Bloodroot

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Uses

What is bloodroot used for?

Bloodroot is a plant. People use the underground stem (rhizome) to make medicine.

Bloodroot is used to:

  • Cause vomiting
  • Empty the bowels
  • Reduce tooth pain
  • Treat croup, hoarseness (laryngitis), sore throat (pharyngitis), poor circulation in the surface blood vessels, nasal polyps, achy joints and muscles (rheumatism), warts, and fever
  • Remove dead tissue and promote healing (when applied directly to the skin around wounds)
  • Reduce the build-up of plaque on teeth.

How does it work?

There are not enough studies about how this herbal supplement works. Please discuss with your herbalist or doctor for more information. However, it is known that bloodroot contains chemicals that might help fight bacteria, inflammation, and plaque.

Precautions & warnings

What should I know before using bloodroot?

Consult with your doctor or pharmacist or herbalist, if:

  • You are pregnant or breastfeeding. This is because, while you are expecting or feeding a baby, you should only take medicines on the recommendation of a doctor.
  • You are taking any other medicines. This includes any medicines you are taking which are available to buy without a prescription.
  • You have allergy with any substances of bloodroot or other medications or other herbals.
  • You have any other illnesses, disorders, or medical conditions.
  • You have any other types of allergies, such as to foods, dyes, preservatives, or animals.

The regulations for an herbal supplement are less strict than the regulations for a drug. More studies are needed to determine its safety. The benefits of taking this herbal supplement must outweigh the risks before use. Consult with your herbalist or doctor for more information.

How safe is bloodroot?

Bloodroot is possibly safe for most people when taken by mouth, short-term. Long-term use by mouth in high amounts is possibly unsafe.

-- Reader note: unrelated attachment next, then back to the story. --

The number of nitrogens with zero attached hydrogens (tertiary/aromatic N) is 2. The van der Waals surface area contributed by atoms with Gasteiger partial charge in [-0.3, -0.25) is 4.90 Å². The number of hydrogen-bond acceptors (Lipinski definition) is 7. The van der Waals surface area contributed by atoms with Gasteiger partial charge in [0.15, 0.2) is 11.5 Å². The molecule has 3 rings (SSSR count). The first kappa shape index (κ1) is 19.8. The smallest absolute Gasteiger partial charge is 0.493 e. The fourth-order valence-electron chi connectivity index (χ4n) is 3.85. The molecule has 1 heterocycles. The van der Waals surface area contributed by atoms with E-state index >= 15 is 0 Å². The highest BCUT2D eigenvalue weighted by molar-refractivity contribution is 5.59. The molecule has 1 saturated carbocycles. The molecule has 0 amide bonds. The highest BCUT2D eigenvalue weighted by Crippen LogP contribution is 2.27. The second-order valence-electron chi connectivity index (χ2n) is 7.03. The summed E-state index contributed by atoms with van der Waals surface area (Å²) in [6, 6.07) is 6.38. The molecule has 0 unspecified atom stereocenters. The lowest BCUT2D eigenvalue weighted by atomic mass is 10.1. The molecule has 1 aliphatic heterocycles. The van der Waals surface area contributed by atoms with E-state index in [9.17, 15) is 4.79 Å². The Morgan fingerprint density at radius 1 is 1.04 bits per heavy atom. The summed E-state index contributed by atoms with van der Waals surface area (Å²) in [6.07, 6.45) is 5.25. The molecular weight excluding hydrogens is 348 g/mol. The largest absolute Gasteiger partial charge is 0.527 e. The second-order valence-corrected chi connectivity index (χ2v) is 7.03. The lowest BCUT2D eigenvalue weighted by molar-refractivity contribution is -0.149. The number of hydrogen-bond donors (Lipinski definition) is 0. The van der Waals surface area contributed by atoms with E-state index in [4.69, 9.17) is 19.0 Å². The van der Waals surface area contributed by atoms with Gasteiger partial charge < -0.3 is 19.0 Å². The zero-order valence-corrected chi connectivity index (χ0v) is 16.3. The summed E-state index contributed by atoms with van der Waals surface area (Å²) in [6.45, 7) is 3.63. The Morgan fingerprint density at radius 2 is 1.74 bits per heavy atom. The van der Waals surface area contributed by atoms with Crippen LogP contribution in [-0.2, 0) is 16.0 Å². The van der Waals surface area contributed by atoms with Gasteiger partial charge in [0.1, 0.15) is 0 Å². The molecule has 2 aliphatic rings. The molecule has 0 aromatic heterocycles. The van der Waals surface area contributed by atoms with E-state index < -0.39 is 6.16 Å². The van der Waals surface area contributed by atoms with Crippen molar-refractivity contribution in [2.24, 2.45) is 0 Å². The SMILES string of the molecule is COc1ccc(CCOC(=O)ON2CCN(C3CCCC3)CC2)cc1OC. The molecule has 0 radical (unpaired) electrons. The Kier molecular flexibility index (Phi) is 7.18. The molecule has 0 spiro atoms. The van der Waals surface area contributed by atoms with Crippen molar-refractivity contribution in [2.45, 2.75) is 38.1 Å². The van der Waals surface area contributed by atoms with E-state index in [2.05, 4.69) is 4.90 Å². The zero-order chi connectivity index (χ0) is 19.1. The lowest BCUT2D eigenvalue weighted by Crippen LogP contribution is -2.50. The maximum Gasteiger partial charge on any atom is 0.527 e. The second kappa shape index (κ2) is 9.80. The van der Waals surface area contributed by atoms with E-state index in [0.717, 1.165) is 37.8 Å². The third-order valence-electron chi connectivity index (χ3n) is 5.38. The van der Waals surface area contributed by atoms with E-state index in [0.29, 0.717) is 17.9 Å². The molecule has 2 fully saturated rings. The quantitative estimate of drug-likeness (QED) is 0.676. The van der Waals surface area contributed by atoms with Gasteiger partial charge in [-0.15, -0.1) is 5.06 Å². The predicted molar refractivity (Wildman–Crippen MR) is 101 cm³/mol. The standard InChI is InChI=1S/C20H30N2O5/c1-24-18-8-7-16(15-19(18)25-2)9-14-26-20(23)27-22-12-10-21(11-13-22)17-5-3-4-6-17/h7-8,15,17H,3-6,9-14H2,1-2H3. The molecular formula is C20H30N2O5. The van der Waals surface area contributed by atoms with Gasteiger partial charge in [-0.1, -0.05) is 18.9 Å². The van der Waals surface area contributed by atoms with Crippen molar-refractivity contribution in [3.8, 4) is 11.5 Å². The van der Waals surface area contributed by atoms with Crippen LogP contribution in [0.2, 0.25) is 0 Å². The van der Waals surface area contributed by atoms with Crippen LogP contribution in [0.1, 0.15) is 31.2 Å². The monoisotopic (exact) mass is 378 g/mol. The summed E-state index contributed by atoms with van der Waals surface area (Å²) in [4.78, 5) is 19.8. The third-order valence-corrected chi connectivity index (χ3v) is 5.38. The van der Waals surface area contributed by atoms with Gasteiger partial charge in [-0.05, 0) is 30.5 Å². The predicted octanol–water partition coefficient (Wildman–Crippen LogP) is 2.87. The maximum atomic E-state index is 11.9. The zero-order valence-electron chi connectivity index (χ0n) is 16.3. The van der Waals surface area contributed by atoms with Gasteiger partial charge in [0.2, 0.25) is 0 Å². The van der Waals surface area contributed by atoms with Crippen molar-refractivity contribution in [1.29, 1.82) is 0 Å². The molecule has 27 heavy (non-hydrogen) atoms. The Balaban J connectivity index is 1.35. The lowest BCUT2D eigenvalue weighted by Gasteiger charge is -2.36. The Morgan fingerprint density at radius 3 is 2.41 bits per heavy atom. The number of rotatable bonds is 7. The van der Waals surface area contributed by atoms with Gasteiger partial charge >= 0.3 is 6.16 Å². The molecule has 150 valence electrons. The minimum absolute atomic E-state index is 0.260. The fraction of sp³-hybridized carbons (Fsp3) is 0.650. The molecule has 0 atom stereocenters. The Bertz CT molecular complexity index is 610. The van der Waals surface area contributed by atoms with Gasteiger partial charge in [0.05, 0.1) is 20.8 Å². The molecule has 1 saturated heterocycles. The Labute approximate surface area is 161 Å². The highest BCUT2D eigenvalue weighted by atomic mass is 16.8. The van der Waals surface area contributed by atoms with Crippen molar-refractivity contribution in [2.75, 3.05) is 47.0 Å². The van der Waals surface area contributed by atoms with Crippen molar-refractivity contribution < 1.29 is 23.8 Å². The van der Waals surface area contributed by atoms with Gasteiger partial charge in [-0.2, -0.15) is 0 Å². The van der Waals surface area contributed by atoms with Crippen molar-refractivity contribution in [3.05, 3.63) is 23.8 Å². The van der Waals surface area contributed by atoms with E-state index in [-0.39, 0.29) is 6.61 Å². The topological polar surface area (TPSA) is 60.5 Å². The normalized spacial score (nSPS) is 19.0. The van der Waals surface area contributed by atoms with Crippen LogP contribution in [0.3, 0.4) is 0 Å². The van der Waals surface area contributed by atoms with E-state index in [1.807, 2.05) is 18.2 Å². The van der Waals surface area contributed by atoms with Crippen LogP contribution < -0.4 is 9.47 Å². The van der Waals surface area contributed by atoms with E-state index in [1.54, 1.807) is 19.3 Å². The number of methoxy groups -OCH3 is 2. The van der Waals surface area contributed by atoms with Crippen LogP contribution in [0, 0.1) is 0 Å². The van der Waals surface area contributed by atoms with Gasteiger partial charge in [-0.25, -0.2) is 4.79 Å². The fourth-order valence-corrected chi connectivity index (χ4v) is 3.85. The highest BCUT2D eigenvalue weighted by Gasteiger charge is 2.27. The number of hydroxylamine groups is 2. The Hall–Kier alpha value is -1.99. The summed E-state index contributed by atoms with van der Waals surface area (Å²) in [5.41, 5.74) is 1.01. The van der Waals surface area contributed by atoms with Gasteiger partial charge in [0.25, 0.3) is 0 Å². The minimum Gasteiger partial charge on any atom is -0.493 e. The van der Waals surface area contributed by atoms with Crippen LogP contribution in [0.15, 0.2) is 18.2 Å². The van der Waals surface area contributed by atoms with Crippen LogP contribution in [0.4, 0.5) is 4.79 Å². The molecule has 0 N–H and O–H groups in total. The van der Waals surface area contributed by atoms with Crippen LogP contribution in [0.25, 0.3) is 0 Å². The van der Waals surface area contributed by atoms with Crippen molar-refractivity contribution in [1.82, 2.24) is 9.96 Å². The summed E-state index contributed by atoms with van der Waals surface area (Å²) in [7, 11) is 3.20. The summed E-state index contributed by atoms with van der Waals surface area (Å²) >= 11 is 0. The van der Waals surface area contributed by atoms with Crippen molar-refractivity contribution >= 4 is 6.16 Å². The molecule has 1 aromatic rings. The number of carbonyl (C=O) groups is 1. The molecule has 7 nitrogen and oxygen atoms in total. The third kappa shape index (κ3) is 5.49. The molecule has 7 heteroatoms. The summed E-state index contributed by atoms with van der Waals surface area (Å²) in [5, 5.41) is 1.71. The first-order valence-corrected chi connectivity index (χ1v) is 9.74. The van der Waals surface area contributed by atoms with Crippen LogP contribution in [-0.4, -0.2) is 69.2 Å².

Also, bloodroot is possibly unsafe when used as a toothpaste and mouthwash. It may increase the risk of developing white patches on the inside of the mouth.

Special precautions & warnings

Pregnancy and breast-feeding: Bloodroot is likely unsafe when taken by mouth during pregnancy and possibly unsafe when taken by mouth while breast-feeding.

Stomach or intestinal problems such as infections, Crohn’s disease, or other inflammatory conditions: Bloodroot can irritate the digestive tract. Don’t use it if you have any of these conditions.

An eye disease called glaucoma: Bloodroot might affect glaucoma treatment. If you have glaucoma, don’t use bloodroot unless a healthcare professional recommends it and monitors your eye health.

Side effects

What kind of side effects may I have from bloodroot?

Side effects include:

  • Nausea
  • Vomiting
  • Drowsiness
  • Grogginess
  • Skin rash (if you have contact with the fresh plant)
  • Eye irritation(if it contacts with your eyes)

At high doses bloodroot can cause low blood pressure, shock, coma, and an eye disease called glaucoma.

Not everyone experiences these side effects. There may be some side effects not listed above. If you have any concerns about side effects, please consult your herbalist or doctor.

Interactions

What interactions may I have with bloodroot?

Bloodroot may interact with your current medications or medical conditions. Consult with your herbalist or doctor before using.

Dosage

The information provided is not a substitute for medical advice. ALWAYS consult your herbalist or doctor before using this medication.

What is the usual dose for bloodroot?

The dose for this herbal supplement may be different for every patient. The dose that you take depends on your age, health, and several other conditions. Herbal supplements are not always safe. Please discuss with your herbalist or doctor for your appropriate dosage.

What form does bloodroot come in?

Bloodroot may be available in the following dosage forms:

  • Liquid extract
  • Dietary supplement (capsule)
  • Tincture
  • Powder
  • Salve

Hello Health Group does not provide medical advice, diagnosis or treatment.

Review Date: July 12, 2017 | Last Modified: July 12, 2017

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